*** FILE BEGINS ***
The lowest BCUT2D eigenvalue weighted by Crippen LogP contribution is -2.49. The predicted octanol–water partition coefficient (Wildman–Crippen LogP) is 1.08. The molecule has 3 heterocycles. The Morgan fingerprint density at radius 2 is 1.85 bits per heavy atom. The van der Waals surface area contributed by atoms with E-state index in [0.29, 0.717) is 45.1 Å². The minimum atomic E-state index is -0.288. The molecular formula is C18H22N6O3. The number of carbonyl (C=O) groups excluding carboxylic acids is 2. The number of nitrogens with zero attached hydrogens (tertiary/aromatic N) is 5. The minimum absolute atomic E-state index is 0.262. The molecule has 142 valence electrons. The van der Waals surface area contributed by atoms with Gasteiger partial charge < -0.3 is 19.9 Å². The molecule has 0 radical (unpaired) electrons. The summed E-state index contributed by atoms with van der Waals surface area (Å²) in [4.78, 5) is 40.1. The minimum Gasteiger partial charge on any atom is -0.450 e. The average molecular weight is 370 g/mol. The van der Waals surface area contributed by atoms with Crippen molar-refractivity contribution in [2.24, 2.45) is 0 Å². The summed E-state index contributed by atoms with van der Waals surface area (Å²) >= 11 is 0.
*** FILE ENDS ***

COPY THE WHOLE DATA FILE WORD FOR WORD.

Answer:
The lowest BCUT2D eigenvalue weighted by Crippen LogP contribution is -2.49. The predicted octanol–water partition coefficient (Wildman–Crippen LogP) is 1.08. The molecule has 3 heterocycles. The Morgan fingerprint density at radius 2 is 1.85 bits per heavy atom. The van der Waals surface area contributed by atoms with E-state index in [0.29, 0.717) is 45.1 Å². The minimum atomic E-state index is -0.288. The molecular formula is C18H22N6O3. The number of carbonyl (C=O) groups excluding carboxylic acids is 2. The number of nitrogens with zero attached hydrogens (tertiary/aromatic N) is 5. The minimum absolute atomic E-state index is 0.262. The molecule has 142 valence electrons. The van der Waals surface area contributed by atoms with Gasteiger partial charge < -0.3 is 19.9 Å². The molecule has 0 radical (unpaired) electrons. The summed E-state index contributed by atoms with van der Waals surface area (Å²) in [4.78, 5) is 40.1. The minimum Gasteiger partial charge on any atom is -0.450 e. The average molecular weight is 370 g/mol. The van der Waals surface area contributed by atoms with Crippen molar-refractivity contribution in [2.24, 2.45) is 0 Å². The summed E-state index contributed by atoms with van der Waals surface area (Å²) >= 11 is 0.